Brooks Pierce partner Kearns Davis was recently inducted as a new Fellow into the American College of Trial Lawyers, one of the premiere legal associations in North America, at an event in Montreal. He joins five other Brooks Pierce partners – Bob King, Dan McGinn, Reid Phillips, Mack Sperling and Jim Williams – in this prestigious group.
“We are delighted to have another Brooks Pierce attorney named as a Fellow to the American College of Trial Lawyers,” said Phillips, the firm’s managing partner. “At Brooks Pierce, we aim to always demonstrate the highest standards of our profession. To have so many of our partners recognized in this way, I think, is a testament to those efforts and to the quality of legal advice and counsel we provide to our clients.”
Founded in 1950, the College is composed of the best trial attorneys from the United States and Canada. The College maintains and seeks to improve the standards of trial practice, professionalism, ethics and the administration of justice through education and public statements on the independence of the judiciary, trial by jury, respect for the rule of law, access to justice and fair and just representation of all parties in legal proceedings.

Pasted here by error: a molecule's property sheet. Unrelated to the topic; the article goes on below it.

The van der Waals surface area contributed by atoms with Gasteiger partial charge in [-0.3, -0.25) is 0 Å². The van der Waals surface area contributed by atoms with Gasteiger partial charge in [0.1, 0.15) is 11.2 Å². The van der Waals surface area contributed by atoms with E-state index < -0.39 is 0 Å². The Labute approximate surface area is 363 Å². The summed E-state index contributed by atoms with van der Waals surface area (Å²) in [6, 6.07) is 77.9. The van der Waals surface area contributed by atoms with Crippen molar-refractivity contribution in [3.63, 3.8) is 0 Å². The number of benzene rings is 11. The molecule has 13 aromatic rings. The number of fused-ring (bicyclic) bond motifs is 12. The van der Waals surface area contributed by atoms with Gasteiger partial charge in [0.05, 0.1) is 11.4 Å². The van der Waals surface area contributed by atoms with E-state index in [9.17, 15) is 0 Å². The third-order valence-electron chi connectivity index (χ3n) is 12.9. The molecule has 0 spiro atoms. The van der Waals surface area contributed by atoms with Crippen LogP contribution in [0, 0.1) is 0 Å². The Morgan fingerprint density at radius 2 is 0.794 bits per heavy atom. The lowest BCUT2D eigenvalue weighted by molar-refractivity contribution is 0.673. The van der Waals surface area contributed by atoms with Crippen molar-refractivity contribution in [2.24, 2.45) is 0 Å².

Fellowship in the College is extended by invitation only to experienced trial lawyers who have mastered the art of advocacy and whose careers have been marked by the highest standards of ethical conduct, professionalism, civility and collegiality. Lawyers must have a minimum of 15 years of trial experience before they can be considered. Membership in the College cannot exceed 1 percent of the total lawyer population of any state or province. They are currently about 5,800 members in the United States and Canada.
“I am humbled and honored,” Davis said. “The American College of Trial Lawyers includes many of the attorneys I most respect and admire. To join them is a special privilege.”
Davis heads Brooks Pierce’s white-collar criminal defense and investigations practice and handles a wide range of federal and business litigation. He previously served as an Assistant U.S. Attorney for the Middle District of North Carolina and as a law clerk to the late Chief Judge Sam J. Ervin III, of the U.S. Court of Appeals for the Fourth Circuit. He recently completed a one-year term as president of the North Carolina Bar Association. Davis teaches trial advocacy at the University of North Carolina School of Law, and he has previously taught at the Elon University School of Law and the U.S. Department of Justice’s National Advocacy Center.